The connection between Tokyo Sonata and precarious Japan

Tokyo Sonata

Tokyo Sonata (Photo credit: Wikipedia)

by Yume Furumura

Tokyo Sonata is a movie which shows a breakdown and a bit of hope in an ordinary family in Japan. There are a lot of messages of this movie, but I’d like to analyze it focusing on “ibasho” and “jiko sekinin” of the ideas in Anne Allison’s book, Precarious Japan.

Allison writes “If only we have hope and respect, we can live. But without a secure means of existence, many today have no place or sense of home at all [ibasho].” In this movie, each member of the family looks for their own “ibasho”. For example, Ryuhei (the father and husband) lost his job, but it was the only ibasho for him. Then, he starts to pursue his new ibasho. The other members of the family also search for it. However, Allison has doubts about Japanese’s having problems of “ibasho”. She says as follows, “instead of finding shelter for their dream making, many feel exiled but not to anywhere else as much as to nowhere at all?” It does not necessarily mean that all Japanese don’t have their house. However, if it is a form-only house, it doesn’t occupy their mind. In fact, the family of the movie has a house, but it is just the house for them. It was not ibasho.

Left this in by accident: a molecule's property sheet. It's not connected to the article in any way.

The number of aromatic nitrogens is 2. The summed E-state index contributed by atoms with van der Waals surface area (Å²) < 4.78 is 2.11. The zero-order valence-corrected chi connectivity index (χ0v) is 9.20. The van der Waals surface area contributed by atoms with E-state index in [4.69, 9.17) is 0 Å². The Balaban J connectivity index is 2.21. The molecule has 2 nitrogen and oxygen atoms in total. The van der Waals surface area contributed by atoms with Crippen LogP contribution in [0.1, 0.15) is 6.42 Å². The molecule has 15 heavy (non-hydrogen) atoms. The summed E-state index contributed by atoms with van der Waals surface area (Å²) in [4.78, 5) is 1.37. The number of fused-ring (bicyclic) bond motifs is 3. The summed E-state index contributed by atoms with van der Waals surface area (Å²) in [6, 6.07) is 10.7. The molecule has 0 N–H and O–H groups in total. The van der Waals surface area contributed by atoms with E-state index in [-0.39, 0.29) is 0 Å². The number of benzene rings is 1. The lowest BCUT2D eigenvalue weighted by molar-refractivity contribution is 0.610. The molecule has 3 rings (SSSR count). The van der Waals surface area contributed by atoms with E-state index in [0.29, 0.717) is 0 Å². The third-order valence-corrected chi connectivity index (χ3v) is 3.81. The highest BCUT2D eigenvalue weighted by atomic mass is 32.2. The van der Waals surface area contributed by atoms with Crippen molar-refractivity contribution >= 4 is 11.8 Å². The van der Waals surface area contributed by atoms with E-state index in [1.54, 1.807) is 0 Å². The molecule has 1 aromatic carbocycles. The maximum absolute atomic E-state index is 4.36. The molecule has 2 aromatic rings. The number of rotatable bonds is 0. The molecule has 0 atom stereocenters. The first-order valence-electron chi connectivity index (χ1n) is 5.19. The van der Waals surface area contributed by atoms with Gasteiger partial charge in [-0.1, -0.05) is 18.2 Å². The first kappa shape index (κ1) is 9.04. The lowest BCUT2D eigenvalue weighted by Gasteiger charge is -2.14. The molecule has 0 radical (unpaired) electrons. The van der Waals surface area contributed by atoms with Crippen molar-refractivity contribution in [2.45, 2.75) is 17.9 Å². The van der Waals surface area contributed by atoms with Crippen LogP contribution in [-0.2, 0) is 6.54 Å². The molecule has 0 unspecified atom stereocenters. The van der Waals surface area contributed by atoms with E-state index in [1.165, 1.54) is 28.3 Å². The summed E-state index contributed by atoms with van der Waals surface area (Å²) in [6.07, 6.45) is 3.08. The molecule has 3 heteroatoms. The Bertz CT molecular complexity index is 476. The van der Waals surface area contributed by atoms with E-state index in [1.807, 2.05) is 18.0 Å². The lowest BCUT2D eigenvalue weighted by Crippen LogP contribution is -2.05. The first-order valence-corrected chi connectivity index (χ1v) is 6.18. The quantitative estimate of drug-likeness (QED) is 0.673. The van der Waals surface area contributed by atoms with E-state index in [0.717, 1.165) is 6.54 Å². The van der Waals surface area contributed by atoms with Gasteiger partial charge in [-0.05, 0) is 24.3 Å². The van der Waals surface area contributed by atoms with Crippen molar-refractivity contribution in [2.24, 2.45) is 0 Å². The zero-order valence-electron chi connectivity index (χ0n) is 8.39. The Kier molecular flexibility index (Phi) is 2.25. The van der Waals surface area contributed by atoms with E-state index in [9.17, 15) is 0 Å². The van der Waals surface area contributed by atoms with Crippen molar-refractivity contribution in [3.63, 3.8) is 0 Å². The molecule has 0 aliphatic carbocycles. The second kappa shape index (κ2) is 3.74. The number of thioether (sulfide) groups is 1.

The older son loses “kibo” (hope) because he cannot find a good job and believes that he will never be acknowledged by society in Japan. The son got tired of the structure of Japanese society, kakusa shakai. Therefore, he decides to be a soldier in America for finding a new ibasho and for his family. Ryuhei was strongly against what he tried to do. However, the son went to America with “jiko sekinin” (self-responsibility). According to Allison, “Couched in a rhetoric of ‘quality of life’ and ‘living independently,’ this turn to individual responsibility (jiko sekinin) and return to family or household is the signature of government attempts to privatize care and cut back on state spending.” Even if the son dies in America, the government of Japan wouldn’t do anything, because it is his (the son’s) jiko sekinin. In fact, Megumi tried to confirm her son’s safety, but she couldn’t do even that. If I were in the son’s shoes, I would probably think that whatever the outcome, it is better to go to America than live in disgrace in Japan.

I was surprised at the close connection between the movie and what Allison’s book says, because it is a Japanese who made the movie, and it is a foreigner who wrote the book. Japan has been thought as a rich country by people in other countries. However, a lot of Japanese feel that they are not happy now, and the perspective of the future of Japan may start changing. I want Japan to be the society that all of the people can have hope, and I expect the hopeful story will be made next.

Reference

Allison, Anne. 2013. Precarious Japan. Durham, NC: Duke University Press.

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10 thoughts on “The connection between Tokyo Sonata and precarious Japan

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